Definitions

from The American Heritage® Dictionary of the English Language, 4th Edition

  • transitive v. To draw or pull out, often with great force or effort: extract a wisdom tooth; used tweezers to extract the splinter.
  • transitive v. To obtain despite resistance: extract a promise.
  • transitive v. To obtain from a substance by chemical or mechanical action, as by pressure, distillation, or evaporation.
  • transitive v. To remove for separate consideration or publication; excerpt.
  • transitive v. To derive or obtain (information, for example) from a source.
  • transitive v. To deduce (a principle or doctrine); construe (a meaning).
  • transitive v. To derive (pleasure or comfort) from an experience.
  • transitive v. Mathematics To determine or calculate (the root of a number).
  • n. Something extracted, especially:
  • n. A passage from a literary work; an excerpt.
  • n. A concentrated preparation of the essential constituents of a food, flavoring, or other substance; a concentrate: maple extract.

from Wiktionary, Creative Commons Attribution/Share-Alike License

  • n. That which is extracted or drawn out.
  • n. A portion of a book or document, incorporated distinctly in another work; a citation; a quotation.
  • n. A decoction, solution, or infusion made by drawing out from any substance that which gives it its essential and characteristic virtue; essence; as, extract of beef; extract of dandelion; also, any substance so extracted, and characteristic of that from which it is obtained; as, quinine is the most important extract of Peruvian bark.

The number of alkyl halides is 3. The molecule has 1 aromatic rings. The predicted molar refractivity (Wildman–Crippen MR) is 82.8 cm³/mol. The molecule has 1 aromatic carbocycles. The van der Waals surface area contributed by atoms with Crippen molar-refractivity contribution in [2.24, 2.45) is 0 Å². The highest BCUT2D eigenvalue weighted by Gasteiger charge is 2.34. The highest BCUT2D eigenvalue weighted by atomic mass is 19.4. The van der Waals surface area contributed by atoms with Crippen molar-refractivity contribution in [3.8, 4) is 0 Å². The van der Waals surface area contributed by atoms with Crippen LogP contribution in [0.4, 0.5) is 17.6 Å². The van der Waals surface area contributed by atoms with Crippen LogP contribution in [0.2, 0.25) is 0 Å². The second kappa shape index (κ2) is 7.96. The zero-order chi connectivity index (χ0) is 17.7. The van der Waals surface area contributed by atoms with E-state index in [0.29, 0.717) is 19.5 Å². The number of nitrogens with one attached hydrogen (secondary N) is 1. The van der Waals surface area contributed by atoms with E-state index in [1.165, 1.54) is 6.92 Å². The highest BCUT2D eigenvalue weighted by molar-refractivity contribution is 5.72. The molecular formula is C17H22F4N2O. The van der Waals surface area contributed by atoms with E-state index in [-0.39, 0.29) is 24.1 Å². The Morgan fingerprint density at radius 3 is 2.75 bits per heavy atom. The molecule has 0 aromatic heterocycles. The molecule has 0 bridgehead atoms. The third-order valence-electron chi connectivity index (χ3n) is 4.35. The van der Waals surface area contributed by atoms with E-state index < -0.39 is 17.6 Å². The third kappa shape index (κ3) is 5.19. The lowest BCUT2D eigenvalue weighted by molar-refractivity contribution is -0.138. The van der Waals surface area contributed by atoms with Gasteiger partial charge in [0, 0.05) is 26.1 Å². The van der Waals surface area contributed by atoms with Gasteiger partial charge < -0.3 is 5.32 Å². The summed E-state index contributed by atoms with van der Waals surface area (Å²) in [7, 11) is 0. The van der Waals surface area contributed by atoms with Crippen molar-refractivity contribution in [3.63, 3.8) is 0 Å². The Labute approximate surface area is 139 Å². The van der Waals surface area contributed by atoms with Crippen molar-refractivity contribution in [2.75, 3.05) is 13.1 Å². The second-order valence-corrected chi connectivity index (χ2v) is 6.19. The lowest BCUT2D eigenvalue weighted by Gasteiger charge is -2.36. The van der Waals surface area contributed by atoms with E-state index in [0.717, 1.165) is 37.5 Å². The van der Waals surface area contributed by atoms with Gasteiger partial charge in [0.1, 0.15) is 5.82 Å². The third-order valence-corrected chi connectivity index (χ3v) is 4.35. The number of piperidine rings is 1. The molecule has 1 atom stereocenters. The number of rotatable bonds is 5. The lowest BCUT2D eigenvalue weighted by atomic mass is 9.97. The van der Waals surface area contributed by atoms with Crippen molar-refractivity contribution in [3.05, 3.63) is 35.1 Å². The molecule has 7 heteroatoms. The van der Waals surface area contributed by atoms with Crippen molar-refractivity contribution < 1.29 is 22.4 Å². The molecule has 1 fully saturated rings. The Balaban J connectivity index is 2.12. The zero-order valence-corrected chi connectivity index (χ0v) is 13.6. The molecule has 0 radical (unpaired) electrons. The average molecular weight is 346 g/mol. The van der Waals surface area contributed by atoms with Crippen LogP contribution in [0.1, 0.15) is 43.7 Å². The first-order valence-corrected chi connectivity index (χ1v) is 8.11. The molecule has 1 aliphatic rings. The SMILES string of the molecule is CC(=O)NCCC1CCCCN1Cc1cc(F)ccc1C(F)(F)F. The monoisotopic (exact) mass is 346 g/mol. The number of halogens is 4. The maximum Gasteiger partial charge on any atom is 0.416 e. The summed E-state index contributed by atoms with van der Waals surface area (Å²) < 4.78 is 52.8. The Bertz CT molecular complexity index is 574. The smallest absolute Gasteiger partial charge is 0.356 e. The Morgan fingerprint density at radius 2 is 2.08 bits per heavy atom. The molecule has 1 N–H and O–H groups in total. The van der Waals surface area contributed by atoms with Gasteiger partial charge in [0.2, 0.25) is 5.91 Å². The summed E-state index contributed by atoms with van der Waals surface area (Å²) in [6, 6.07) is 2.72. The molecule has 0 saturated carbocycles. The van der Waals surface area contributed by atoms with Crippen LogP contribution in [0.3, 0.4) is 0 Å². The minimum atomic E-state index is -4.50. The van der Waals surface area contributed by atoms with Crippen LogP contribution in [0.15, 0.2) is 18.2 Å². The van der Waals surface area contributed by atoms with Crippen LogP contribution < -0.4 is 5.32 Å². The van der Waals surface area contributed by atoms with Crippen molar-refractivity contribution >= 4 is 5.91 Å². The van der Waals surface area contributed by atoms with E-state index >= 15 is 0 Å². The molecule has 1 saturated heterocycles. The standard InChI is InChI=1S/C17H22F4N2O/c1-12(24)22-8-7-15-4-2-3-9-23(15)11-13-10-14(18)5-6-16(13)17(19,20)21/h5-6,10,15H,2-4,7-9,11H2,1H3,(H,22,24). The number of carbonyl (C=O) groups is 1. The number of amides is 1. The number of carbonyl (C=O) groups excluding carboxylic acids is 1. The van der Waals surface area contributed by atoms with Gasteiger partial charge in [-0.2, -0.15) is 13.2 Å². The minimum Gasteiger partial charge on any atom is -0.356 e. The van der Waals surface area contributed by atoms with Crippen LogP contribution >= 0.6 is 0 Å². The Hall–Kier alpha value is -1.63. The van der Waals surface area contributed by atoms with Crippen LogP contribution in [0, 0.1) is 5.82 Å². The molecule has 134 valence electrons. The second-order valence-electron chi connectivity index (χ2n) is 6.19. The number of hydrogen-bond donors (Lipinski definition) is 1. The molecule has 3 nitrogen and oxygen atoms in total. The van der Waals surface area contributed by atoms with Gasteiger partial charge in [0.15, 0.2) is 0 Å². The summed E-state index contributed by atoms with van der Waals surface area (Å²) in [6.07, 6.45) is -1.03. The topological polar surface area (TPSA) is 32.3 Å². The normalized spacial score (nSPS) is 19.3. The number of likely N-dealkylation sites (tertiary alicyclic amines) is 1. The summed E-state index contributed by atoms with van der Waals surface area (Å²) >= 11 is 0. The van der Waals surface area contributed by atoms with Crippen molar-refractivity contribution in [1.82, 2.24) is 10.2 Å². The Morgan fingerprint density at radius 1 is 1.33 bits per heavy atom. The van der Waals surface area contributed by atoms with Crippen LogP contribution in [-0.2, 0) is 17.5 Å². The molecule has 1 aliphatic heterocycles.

• n. A solid preparation obtained by evaporating a solution of a drug, etc., or the fresh juice of a plant; -- distinguished from an abstract.
  • n. A peculiar principle (fundamental essence) once erroneously supposed to form the basis of all vegetable extracts; -- called also the extractive principle.
  • n. Ancestry; descent.
  • n. A draft or copy of writing; a certified copy of the proceedings in an action and the judgment therein, with an order for execution.
  • v. To draw out or forth; to pull out; to remove forcibly from a fixed position, as by traction or suction, etc.; as, to extract a tooth from its socket, a stump from the earth, a splinter from the finger.
  • v. To withdraw by expression, distillation, or other mechanical or chemical process; as, to extract an essence. Compare abstract, transitive verb.
  • v. To take by selection; to choose out; to cite or quote, as a passage from a book.
  • v. To determine (a root of a number).

from the GNU version of the Collaborative International Dictionary of English

  • transitive v. To draw out or forth; to pull out; to remove forcibly from a fixed position, as by traction or suction, etc..
  • transitive v. To withdraw by expression, distillation, or other mechanical or chemical process. Cf. Abstract, v. t., 6.
  • transitive v. To take by selection; to choose out; to cite or quote, as a passage from a book.
  • n. That which is extracted or drawn out.
  • n. A portion of a book or document, separately transcribed; a citation; a quotation.